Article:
The genesis of studio pottery - or art ceramics – as it is presently understood can be traced back to the Art Nouveau movement of the late 19th century.
Broadly speaking, Art Nouveau was a reactionary movement, with artists who had felt confined by convention developing sufficient self-confidence to break free from the shackles of ‘academic art’ which had prevailed for some two centuries. Suddenly it was deemed appropriate for individuals to express themselves through their creativity, without having to observe the dictates which had been religiously adhered to for so long; an objet d’art could be appreciated for what it was, without having to be critically assessed for its suitability for a particular function – art for art’s sake was a wake up call which empowered creatives to push the boundaries and set their own standards.
Previously, these figurative boundaries had been manifested in physical form; vases and glassware had to be broadly symmetrical, decorative motifs on porcelain or silverware had to be contained within reserves or borders, sculptures had to reproduce classical tropes – everything was judged against how good a replica it was of something which had gone before, how it represented a formalised ideal or how appropriate it was for the purposes it was deemed to be intended for. Art Nouveau swept such conventions aside.
Potters and ceramicists, in particular, revelled in this new found freedom, as unlike the at least partly-mechanical methods required to process molten glass or malleable metal, the materials they used were ideally suited for what were quite literally hands-on production techniques.
It took a special sort of genius such Rene Lalique to impart any semblance of organic essence to something which could only be moulded or fashioned with the intervention of tools, but once unfettered from the requirement to accurately reproduce sets of identical models or patterns, potters had an immediate and innate ability to ‘do their own thing’ simply because their raw materials could be uniquely manipulated in their own hands.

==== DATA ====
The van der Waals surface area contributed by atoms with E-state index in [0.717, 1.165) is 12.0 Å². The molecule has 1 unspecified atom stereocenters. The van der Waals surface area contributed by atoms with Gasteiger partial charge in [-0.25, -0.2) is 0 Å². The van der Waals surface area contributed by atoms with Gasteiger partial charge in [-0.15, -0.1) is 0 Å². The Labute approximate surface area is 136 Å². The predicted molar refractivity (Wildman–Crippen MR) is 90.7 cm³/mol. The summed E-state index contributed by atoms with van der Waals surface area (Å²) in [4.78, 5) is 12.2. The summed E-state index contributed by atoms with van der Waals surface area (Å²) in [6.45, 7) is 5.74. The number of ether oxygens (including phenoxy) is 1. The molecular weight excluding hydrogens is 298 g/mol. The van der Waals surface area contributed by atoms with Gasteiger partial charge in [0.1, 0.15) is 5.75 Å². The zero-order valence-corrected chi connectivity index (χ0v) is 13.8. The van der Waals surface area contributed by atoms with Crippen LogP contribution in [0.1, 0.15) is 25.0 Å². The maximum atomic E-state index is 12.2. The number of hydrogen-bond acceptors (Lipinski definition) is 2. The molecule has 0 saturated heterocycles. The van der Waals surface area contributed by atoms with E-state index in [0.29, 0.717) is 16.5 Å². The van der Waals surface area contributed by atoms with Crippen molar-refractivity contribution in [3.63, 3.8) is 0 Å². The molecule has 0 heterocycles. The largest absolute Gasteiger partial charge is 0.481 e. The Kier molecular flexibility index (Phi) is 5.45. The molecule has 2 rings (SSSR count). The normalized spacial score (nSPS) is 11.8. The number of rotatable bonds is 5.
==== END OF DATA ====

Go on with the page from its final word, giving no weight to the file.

And so art pottery flourished, with basic forms now at liberty to be almost infinitely variable. The advent of innovative techniques for colouration and glazing gave further scope for diversity, with names such as Felix Singer, Ricardia, Starck and Andersen being at the forefront of such advances, and in a few short decades what was considered to be a saleable commodity was as far removed from what had gone before as can be imagined; it is almost impossible to conceive, for instance, what the reaction might be from someone who commissioned any late 19th century Coalport wares were they to be confronted with some 1960’s German ‘Fat Lava’ equivalents!
It is clear that the art pottery movement provided an outlet for a great deal of pent-up creativity across Europe, and not just in isolated centres. A case can be made for the ceramicists of Britain perhaps being the first to indulge their newly-liberated passions to any significant commercial extent, with Linthorpe’s, Maw & Co and the Ruskin Pottery in the van, followed by Shaw & Copestake and more experimental ventures as mentioned above. By the 1950’s though there were similar ventures across Scandinavia, the Low Countries, Italy and especially Germany, many of which still are still thriving today.